Tuesday, January 30, 2018

Six Years Service: An Ongoing Mission? #amwriting #amediting

This Sunday marked my sixth anniversary as a crew member here at Spacefreighters Lounge, which caused a certain amount of introspection. My writing life has now been pushed so far onto the back burners that it feels abandoned and unloved. I've spent over a month struggling to finish a couple of paragraphs of editing. And word count? Well, thanks to those minimal edits I'm currently in negatives figures for 2018 so far. Not a great start.
Ideas pop into my head, plans for stories, series, revamps and collections, but nothing that has got my butt in the writing seat and my fingers to the keyboard. Too much real life stuff to do, and definitely none of the fire that first had me feverishly scribbling back when I took up an unfinished short story and turned it into a 110, 000 novel some nine years ago now.
What happened to that fire and enthusiasm? I suppose the realities of publishing, burn out, and a year of real life drama. I guess I'm still recovering, but I worry whether that original passion will ever come back, and even if it does somehow there aren't enough hours in the day. I used to make time, but that magical ability appears to have evaporated too.
But I'm not complaining. While I don't seem to be making a lot of progress with writing and editing, the royalties are slowly building up, ready to fund some of those currently vague unfulfilled plans I have, so it'll probably all work out. So while I'm a bit sad about not getting anywhere right now, I'm a touch optimistic about the future. I'm still here after six years, and no set plan to retire. :-P

Status Update
You know what I'm going to say. Reunion edits still aren't done. Maybe it would be easier and less repetitive if I just let you know when they are.
Chook Update
Right now I'm waiting in for a delivery of aviary panels for the girls' new super-run, and one that will finally allow us to walk upright in it rather than having to crawl around - another reason writing isn't happening. I'm not quite sure when the official build will start - we're still accumulating materials and have to convert a plastic storage unit into a coop as well, plus we need to somehow juggle the old coops and run in order to put the new ones in as they currently sit on part of the site needed for the new lot. Our poor girls are going to be somewhat confined for a while, and with a new avian flu alert I can't even let them free range in the garden when the weather permits. Hopefully they'll appreciate the extra space they'll get eventually.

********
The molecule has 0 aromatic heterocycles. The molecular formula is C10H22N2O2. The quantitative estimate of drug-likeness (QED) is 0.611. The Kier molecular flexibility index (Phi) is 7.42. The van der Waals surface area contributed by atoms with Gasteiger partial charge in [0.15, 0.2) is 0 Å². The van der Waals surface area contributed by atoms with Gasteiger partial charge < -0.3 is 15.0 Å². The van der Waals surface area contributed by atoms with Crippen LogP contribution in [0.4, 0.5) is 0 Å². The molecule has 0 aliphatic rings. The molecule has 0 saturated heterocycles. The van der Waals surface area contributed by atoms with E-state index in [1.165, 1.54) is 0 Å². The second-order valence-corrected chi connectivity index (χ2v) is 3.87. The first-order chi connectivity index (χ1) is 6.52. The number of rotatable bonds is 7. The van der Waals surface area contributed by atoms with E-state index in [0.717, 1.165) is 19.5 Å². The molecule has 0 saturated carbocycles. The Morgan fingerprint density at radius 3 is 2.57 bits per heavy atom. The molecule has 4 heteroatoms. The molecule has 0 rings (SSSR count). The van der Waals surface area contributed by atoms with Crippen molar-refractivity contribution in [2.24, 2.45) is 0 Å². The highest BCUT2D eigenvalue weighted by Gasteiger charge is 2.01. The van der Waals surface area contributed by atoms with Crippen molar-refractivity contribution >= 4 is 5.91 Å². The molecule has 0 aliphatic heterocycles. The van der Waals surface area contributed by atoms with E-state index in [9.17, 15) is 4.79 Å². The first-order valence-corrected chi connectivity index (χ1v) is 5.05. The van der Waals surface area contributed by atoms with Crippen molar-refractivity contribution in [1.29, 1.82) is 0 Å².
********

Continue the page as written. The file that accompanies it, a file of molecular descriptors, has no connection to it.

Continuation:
In the meantime, here's a couple of pics of 'not such a baby now' Firefly (officially she's now an adult at 22 weeks, but still the smallest). In a rare moment of sunshine, I managed to capture the beautiful green iridescence on her feathers. Oh, and Kala and Phasma are settling in well, but refuse to stand still for the camera now.

And Jack Frost was apparently inspired by my girls to create these ice patterns.

Monday, January 29, 2018

An Evolving WIP: A WIP About Evolving

Before I launch into my blog this week, I want to mention the SFR Galaxy Awards will be announced this week on Wednesday, January 31st!

Please tune in to see the announcements as they're made each hour on the SFR Galaxy Awards Site, beginning with a welcome message at 8AM EST and the first of the award rounds posting at 10AM EST.

This is one of the rare award presentations where the authors don't enter to win, so the announcements are always a surprise.

Please come join us!

A New Story

A couple of years ago I had a stroke of inspiration and started writing one of those on-a-backburner-in-my-head stories that had been simmering away on my creative stovetop for many years. It started out as a lighthearted SFR story about two misfits who fell in love. But over time it evolved...